Guest blogger: Liz Harris
Set in Wyoming 1880, Will Hyde and Rose McKinley, the older son and the older daughter of successful neighbouring ranches, have grown up like brother and sister, knowing that one day they’ll marry. Their families and friends know this, too, and impatient to see the marriage take place, they’re now wondering aloud with increasing frequency why the engagement hasn’t yet been announced.
Rose, too, has started to wonder why. She knows Will loves her and she knows she loves him, so there’s nothing can stop them marrying. Or is there?
I thought that people who love novels set in rural Australia, as I do, might enjoy this, and I’d intended to talk about writing a novella as opposed to a full-length novel.
BUT I’d reckoned without THE AUSTRALIA EFFECT.
Two weeks ago, I returned from my first visit to Australia. I LOVED every minute of it. I’m not even bothering to convert my remaining Australian dollars back into sterling as I want to go there again as soon as possible.
So, change of plan for today–I intend to indulge myself by going down recent-memory lane and writing about my visit.
Owing to a massive error when booking the flight to Sydney for my son’s wedding in the Royal Botanic Gardens, my stay was much shorter than intended. I’d originally wanted to visit other places in Australia, but that was now impossible. Instead, I made the most of every minute in Sydney, surely one of the most beautiful cities in the world, with the nicest of people.
The first place I went to was Sydney Opera House. I can’t tell you how excited I felt when I reached the bottom of Macquarie Street and saw the Harbour Bridge and the iconic Opera House. It’s a stunning building.
Later in the week I went to dinner and a show there, and discovered it had the best loos I’ve ever seen in a theatre. Our National Theatre would do well to pay a visit (so to speak) to the facilities there, and copy them.
A day was spent in the fabulous Taronga Zoo, and a day in the Blue Mountains, where I stood at Echo Point and stared in wonder at the view of The Three Sisters and the beautiful mountains around, their wooded slopes hazed in blue. I went on everything there–cable car, sky train, you name it.
I went as far south of Sydney as Wollongong, and as far north as stunning Palm Beach. On the way home from Palm Beach, I drove across the Sydney Harbour Bridge. That was really something.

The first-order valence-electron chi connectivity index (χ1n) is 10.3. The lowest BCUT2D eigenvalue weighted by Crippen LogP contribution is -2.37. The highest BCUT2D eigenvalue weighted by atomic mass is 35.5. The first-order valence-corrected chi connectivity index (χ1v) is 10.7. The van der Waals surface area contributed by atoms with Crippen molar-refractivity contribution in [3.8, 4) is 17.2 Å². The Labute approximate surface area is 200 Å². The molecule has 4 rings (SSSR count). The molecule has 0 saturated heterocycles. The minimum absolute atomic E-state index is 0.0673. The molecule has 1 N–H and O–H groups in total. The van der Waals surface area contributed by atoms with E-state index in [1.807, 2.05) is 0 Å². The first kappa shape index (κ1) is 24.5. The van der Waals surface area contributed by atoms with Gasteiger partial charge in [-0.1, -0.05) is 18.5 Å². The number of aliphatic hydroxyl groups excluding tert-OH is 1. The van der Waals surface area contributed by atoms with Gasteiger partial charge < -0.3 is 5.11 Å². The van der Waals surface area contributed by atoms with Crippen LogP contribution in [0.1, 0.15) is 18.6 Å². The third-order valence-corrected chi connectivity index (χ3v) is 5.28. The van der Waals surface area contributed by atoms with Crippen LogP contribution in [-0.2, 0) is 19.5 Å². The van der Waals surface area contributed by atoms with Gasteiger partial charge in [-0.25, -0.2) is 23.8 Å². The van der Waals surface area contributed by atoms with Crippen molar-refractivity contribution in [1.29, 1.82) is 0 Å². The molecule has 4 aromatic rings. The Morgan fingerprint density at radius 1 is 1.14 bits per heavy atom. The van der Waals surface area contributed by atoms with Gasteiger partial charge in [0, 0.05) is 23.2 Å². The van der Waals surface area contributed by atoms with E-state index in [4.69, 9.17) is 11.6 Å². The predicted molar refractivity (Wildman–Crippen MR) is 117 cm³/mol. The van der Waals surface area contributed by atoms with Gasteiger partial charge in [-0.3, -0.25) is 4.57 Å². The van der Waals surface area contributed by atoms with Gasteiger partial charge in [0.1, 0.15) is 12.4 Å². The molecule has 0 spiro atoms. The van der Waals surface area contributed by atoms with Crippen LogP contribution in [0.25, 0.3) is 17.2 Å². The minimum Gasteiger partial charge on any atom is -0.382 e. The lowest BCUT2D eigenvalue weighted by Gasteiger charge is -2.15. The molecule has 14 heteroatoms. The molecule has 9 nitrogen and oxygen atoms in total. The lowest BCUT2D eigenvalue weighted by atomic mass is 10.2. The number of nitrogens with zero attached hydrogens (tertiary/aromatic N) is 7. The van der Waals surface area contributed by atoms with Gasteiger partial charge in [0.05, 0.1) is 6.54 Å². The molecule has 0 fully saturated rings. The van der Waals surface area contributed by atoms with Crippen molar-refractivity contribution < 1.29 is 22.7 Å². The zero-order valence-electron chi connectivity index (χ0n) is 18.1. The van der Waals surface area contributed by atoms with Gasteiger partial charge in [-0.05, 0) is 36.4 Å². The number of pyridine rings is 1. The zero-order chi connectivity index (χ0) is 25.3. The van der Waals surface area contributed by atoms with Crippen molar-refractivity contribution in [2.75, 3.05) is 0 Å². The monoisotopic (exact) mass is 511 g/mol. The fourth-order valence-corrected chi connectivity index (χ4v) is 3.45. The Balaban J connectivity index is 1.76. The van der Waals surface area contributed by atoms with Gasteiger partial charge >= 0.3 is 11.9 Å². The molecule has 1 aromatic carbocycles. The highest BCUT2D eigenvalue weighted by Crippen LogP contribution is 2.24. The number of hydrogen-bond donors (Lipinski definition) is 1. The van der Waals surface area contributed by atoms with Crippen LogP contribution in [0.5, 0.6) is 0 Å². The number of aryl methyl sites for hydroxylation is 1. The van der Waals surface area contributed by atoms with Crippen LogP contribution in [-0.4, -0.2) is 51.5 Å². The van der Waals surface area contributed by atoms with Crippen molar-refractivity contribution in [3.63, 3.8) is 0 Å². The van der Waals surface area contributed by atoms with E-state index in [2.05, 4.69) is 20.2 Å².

On different days, I walked all the way round The Rocks and then Circular Quay, which has a real buzz to it, spent a lovely couple of hours in Dymocks bookshop, and went to Manly on the ferry–of course–where I had a dish of excellent fish and chips before strolling along the beautiful beach
On the subject of coffee: Australians certainly like their coffee, and each café clearly prided itself on the coffee it served, and with good reason.
We ate in loads of different places. From a BBQ in Centennial Park, hosted by our new Australian family; to pies from Harry’s Café de Wheels; to Aria on Macquarie Street; to the Opera House; to a Chinatown restaurant, where we ate far too much, having failed to realise that Australian portions would be larger than British ones; to the range of fabulous restaurants on Finger Wharf, near where we were staying.
There was time for one museum only so I chose the Australia Museum. The Surviving Australia section was fascinating. Three of the many things I learned there are:
1. When magpies breed in September, they’ll go for the face and eyes of anyone who goes too close, so locals wear hats with eyes painted on the back.
2. Koalas aren’t sleepy because they’re drunk on eucalyptus leaves – it’s because their diet is low on nutrition, and they have a low metabolic rate and body temperature. With only six hours of energy a day, they must conserve that energy.
3. Kangaroos used not to be able to hop. Thousands of years ago, they were arboreal and lived in the extensive forests which covered most of Australia. The forests gradually receded, leaving vast areas of open land where once there’d been trees, and kangaroos evolved into animals with the ability to hop in order to cover great open distances at speed.
My final photo is the reason we went to Sydney on our first, but not last, visit to Australia.
Thank you enormously, ARRA, for letting me talk to you today. It was brilliant to have an excuse to return mentally to Australia. I can’t wait for the day when I can do so physically, too.